Setting Up the HTML Document Structure

HTML documents are plain text documents saved with an .html file extension rather than a .txt file extension. To begin writing HTML, you first need a plain text editor that you are comfortable using. Sadly this does not include Microsoft Word or Pages, as those are rich text editors. Two of the more popular plain text editors for writing HTML and CSS are Dreamweaver and Sublime Text. Free alternatives also include Notepad++ for Windows and TextWrangler for Mac. Dont worry about this and just hire a Web Design Southport company to take care of it for you.

All HTML documents have a required structure that includes the following declaration and elements: <!DOCTYPE html>, <html>, <head>, and <body>.

The document type declaration, or <!DOCTYPE html>, informs web browsers which version of HTML is being used and is placed at the very beginning of the HTML document. Because we’ll be using the latest version of HTML, our document type declaration is simply <!DOCTYPE html>. Following the document type declaration, the <html> element signifies the beginning of the document.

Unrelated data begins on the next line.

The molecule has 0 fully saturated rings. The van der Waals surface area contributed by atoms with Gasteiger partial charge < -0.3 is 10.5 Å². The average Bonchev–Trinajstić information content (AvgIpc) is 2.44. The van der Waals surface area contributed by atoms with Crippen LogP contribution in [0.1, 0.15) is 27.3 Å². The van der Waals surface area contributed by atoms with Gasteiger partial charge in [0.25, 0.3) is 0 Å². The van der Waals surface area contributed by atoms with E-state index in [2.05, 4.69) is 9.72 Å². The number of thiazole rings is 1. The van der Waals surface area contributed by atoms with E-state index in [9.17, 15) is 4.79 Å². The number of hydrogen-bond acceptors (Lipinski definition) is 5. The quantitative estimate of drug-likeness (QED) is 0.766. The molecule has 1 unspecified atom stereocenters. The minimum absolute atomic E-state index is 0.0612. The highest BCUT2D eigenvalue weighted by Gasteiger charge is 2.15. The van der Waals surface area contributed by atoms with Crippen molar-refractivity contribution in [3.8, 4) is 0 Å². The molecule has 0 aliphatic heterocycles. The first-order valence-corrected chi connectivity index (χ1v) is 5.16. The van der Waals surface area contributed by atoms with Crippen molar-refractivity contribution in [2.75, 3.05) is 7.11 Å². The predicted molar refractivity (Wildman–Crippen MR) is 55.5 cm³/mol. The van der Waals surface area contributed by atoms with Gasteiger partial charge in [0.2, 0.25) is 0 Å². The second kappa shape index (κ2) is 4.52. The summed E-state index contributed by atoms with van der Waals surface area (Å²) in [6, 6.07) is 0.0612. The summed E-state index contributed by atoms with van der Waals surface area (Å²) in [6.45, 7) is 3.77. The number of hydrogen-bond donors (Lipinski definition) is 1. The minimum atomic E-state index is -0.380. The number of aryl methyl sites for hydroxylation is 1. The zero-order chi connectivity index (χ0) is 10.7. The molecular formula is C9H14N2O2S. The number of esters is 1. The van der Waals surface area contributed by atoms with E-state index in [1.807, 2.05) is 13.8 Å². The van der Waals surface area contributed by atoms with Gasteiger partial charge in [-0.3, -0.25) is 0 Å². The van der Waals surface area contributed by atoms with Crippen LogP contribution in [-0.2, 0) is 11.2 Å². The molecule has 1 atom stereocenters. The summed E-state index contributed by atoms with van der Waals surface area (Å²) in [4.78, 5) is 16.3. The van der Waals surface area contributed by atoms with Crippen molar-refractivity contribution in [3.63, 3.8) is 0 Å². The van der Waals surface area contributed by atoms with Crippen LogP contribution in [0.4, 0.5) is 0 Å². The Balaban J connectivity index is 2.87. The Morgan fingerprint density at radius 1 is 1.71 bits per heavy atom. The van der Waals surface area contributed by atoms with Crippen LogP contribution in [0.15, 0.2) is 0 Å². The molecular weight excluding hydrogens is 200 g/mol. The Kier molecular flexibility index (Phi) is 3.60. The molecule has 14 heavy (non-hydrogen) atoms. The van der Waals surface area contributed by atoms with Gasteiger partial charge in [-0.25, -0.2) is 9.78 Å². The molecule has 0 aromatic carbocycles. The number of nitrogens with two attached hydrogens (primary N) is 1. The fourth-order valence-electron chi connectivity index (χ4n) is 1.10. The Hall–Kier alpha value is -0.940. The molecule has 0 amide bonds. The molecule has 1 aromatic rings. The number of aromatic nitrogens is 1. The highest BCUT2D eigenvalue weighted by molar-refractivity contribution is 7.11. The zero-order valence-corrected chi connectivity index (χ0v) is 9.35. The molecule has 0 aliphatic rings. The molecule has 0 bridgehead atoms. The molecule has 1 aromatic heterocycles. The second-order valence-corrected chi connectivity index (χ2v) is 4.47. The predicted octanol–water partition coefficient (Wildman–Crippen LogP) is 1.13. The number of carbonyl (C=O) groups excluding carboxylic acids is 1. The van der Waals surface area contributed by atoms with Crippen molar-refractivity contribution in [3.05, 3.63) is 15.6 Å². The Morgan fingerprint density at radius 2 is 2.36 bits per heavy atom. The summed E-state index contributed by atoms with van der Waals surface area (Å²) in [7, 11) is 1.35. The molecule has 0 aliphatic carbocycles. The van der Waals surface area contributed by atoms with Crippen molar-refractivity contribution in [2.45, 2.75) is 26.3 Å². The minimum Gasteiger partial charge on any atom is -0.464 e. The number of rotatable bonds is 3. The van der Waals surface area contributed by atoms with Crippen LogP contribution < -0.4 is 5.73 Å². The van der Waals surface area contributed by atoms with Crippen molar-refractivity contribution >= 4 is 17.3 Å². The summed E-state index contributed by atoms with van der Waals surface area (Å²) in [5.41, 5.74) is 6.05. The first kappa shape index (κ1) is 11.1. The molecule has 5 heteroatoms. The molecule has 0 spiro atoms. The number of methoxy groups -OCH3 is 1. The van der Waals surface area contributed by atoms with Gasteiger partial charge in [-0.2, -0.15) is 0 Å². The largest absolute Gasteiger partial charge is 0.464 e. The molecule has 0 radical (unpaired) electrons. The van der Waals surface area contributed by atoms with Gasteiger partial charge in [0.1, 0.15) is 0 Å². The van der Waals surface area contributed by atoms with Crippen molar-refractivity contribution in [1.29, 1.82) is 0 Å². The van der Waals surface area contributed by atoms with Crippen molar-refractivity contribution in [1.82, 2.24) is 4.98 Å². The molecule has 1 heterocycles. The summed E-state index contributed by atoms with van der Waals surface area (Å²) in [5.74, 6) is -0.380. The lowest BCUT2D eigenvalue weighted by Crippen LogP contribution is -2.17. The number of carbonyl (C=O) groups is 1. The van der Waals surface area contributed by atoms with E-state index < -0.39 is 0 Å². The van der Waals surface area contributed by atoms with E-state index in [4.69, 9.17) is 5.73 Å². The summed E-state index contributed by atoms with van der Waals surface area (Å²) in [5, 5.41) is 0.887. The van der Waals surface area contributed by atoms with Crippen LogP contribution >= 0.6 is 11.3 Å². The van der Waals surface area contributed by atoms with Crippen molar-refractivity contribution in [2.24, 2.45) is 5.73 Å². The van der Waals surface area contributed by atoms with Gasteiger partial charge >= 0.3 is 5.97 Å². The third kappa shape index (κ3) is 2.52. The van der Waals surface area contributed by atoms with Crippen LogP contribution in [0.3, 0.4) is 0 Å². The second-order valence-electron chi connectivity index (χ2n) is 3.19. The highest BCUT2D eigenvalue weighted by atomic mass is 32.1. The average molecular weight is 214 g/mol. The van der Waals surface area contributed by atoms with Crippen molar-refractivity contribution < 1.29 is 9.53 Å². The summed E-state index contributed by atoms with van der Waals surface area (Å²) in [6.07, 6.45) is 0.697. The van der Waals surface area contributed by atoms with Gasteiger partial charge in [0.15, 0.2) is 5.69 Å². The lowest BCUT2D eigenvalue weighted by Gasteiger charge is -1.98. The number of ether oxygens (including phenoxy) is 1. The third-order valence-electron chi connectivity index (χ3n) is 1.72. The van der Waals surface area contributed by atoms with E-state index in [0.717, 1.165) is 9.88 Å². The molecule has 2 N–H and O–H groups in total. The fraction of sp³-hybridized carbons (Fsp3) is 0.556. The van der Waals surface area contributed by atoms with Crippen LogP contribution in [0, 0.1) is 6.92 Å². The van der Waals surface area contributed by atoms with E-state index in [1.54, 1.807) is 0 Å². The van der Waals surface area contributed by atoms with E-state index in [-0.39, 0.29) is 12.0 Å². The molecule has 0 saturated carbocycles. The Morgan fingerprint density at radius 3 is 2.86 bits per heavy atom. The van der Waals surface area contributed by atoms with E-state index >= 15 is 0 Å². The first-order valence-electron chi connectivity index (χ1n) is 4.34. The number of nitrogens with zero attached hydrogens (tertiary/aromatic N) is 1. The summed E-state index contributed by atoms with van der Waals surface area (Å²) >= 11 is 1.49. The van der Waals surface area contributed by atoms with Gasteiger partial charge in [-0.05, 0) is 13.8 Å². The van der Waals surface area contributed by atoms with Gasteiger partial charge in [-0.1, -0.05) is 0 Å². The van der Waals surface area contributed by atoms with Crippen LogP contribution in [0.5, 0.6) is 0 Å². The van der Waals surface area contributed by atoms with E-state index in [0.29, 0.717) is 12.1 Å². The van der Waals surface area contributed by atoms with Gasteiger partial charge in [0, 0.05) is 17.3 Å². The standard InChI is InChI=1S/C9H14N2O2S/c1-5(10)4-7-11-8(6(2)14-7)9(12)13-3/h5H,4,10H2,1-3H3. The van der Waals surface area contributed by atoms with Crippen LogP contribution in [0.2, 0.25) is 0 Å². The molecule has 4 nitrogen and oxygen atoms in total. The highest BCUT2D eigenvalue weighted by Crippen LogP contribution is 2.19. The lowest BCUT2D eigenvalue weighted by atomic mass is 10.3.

Inside the <html> element, the <head> element identifies the top of the document, including any metadata (accompanying information about the page). The content inside the <head> element is not displayed on the web page itself. Instead, it may include the document title (which is displayed on the title bar in the browser window), links to any external files, or any other beneficial metadata.

All of the visible content within the web page will fall within the <body> element. A breakdown of a typical HTML document structure looks like this:

The preceding code shows the document beginning with the document type declaration, <!DOCTYPE html>, followed directly by the <html> element. Inside the <html> element come the <head> and <body> elements. The <head> element includes the character encoding of the page via the <meta charset="utf-8"> tag and the title of the document via the <title> element. The <body> element includes a heading via the <h1> element and a paragraph via the <p> element. Because both the heading and paragraph are nested within the <body> element, they are visible on the web page.

When an element is placed inside of another element, also known as nested, it is a good idea to indent that element to keep the document structure well organized and legible. In the previous code, both the <head> and <body> elements were nested—and indented—inside the <html> element. The pattern of indenting for elements continues as new elements are added inside the <head> and <body> elements.

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